Sortition in the Harvard CS department

Prof. Ariel Procaccia is giving a course at the Harvard Computer Science department titled “Optimized Democracy”. Procaccia has been writing about sortition for a while and sortition plays an important part in this course’s syllabus:

Students in the course explore the mathematical bedrock of democracy itself, and then build upon those foundations by applying computer science theory to some of the most vexing problems facing modern policymakers.

For instance, one topic covered in Procaccia’s course, sortition, dates back to the very first democracy in ancient Athens. Citizens seeking a position on the Athenian governing committee would self-select into a pool of candidates, intended to be generally representative of the city population, and then magistrates would be chosen by lot.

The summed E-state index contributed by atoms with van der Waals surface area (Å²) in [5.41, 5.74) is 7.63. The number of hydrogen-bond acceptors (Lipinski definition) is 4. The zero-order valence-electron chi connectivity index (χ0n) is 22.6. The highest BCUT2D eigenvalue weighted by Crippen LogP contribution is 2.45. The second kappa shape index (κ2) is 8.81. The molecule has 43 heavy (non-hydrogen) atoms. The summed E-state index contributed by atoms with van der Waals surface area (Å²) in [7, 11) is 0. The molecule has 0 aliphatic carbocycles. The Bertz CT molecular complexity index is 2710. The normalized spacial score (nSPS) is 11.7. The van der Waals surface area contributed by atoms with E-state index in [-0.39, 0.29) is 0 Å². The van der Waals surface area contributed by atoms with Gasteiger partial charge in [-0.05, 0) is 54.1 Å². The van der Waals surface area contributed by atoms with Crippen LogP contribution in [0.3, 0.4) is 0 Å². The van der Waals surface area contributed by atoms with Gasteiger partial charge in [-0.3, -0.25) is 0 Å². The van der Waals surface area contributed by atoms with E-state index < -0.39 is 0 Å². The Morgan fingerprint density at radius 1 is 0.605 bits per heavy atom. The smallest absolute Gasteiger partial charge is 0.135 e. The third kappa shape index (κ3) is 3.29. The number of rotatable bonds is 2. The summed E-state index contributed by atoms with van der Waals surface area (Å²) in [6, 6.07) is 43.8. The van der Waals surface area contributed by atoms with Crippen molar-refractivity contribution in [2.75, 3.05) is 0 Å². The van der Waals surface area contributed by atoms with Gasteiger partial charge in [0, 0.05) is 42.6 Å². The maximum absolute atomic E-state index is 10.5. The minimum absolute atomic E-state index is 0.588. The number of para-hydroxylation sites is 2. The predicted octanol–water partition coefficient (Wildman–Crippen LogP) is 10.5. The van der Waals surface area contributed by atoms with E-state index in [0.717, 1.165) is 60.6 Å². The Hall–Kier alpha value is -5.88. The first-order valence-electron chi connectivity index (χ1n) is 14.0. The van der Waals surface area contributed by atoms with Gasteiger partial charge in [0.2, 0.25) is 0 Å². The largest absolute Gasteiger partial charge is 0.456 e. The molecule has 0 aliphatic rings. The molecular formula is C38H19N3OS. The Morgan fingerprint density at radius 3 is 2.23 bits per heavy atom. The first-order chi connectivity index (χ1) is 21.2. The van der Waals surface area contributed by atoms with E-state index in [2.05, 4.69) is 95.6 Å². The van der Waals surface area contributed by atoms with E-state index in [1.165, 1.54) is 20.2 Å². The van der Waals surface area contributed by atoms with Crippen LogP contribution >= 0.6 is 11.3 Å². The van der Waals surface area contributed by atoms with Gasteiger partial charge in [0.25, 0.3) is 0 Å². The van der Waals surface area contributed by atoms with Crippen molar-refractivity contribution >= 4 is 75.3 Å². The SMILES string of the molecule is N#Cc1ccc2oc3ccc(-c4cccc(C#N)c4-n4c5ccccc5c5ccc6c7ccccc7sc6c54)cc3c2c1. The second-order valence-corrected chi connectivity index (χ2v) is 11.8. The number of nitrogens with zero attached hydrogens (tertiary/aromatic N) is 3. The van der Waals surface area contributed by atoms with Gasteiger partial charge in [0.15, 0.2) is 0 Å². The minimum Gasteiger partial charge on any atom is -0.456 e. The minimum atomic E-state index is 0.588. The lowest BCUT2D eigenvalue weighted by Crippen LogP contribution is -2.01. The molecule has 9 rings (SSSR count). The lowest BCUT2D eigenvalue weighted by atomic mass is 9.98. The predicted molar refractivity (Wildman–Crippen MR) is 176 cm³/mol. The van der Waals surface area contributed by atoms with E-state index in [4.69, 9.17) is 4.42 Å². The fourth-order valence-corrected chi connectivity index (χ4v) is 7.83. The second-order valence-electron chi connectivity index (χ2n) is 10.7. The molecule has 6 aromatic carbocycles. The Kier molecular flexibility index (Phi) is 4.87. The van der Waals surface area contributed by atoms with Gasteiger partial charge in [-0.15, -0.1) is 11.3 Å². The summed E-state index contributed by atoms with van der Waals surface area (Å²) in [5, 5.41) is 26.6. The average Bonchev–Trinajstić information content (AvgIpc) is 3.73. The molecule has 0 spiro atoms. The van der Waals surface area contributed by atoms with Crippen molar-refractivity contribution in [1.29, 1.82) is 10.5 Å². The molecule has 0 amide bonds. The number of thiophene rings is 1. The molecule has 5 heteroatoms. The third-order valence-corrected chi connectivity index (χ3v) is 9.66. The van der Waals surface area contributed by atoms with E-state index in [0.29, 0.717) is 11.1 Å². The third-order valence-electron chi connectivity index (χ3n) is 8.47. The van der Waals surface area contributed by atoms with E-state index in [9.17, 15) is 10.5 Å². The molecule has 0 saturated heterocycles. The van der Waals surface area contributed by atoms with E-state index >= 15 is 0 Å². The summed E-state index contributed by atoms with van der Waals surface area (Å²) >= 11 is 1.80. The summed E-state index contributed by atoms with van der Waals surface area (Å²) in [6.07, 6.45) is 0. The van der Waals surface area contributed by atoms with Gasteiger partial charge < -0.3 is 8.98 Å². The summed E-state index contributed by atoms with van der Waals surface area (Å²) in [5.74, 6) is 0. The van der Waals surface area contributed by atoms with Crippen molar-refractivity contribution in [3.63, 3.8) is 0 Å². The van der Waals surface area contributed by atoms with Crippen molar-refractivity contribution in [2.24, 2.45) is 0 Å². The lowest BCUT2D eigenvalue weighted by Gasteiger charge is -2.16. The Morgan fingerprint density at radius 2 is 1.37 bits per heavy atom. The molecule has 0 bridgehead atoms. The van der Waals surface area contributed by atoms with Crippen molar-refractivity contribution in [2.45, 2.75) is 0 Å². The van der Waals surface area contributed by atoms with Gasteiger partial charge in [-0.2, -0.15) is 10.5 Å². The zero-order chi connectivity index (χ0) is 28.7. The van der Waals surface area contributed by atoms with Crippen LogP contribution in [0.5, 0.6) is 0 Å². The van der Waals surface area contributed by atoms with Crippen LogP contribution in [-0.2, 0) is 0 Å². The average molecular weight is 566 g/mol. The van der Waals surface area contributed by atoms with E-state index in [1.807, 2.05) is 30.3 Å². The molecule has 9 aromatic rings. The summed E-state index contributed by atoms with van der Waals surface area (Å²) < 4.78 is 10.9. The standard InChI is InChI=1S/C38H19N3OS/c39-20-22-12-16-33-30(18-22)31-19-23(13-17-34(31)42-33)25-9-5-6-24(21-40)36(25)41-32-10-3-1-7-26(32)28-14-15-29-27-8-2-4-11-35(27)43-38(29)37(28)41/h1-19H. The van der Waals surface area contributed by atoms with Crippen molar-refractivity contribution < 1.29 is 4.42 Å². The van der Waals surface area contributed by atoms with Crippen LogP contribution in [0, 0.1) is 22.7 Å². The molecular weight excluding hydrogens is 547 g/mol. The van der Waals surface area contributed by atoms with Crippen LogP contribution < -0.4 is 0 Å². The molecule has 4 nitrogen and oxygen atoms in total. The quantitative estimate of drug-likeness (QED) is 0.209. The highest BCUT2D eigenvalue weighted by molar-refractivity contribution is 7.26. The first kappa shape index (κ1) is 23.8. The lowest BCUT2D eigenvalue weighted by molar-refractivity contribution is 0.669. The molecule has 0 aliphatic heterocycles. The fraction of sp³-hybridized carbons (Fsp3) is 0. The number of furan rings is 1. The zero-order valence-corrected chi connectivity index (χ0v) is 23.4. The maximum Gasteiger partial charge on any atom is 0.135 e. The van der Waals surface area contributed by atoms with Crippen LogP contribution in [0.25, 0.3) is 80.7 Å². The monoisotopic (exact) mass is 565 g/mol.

Fast forward 2,500 years and this method is still being used to form citizens’ assemblies. These assemblies have been used most prominently in Ireland to discuss constitutional reform and in France and the U.K. to debate environmental issues.

But there’s a problem.

“There is this tension between giving everyone a fair chance to participate in the citizens’ assembly, and this idea that we want to represent the population at large. The people who volunteer have a large self-selection bias,” he said. “That leads to very compelling algorithmic questions of how to balance these issues.”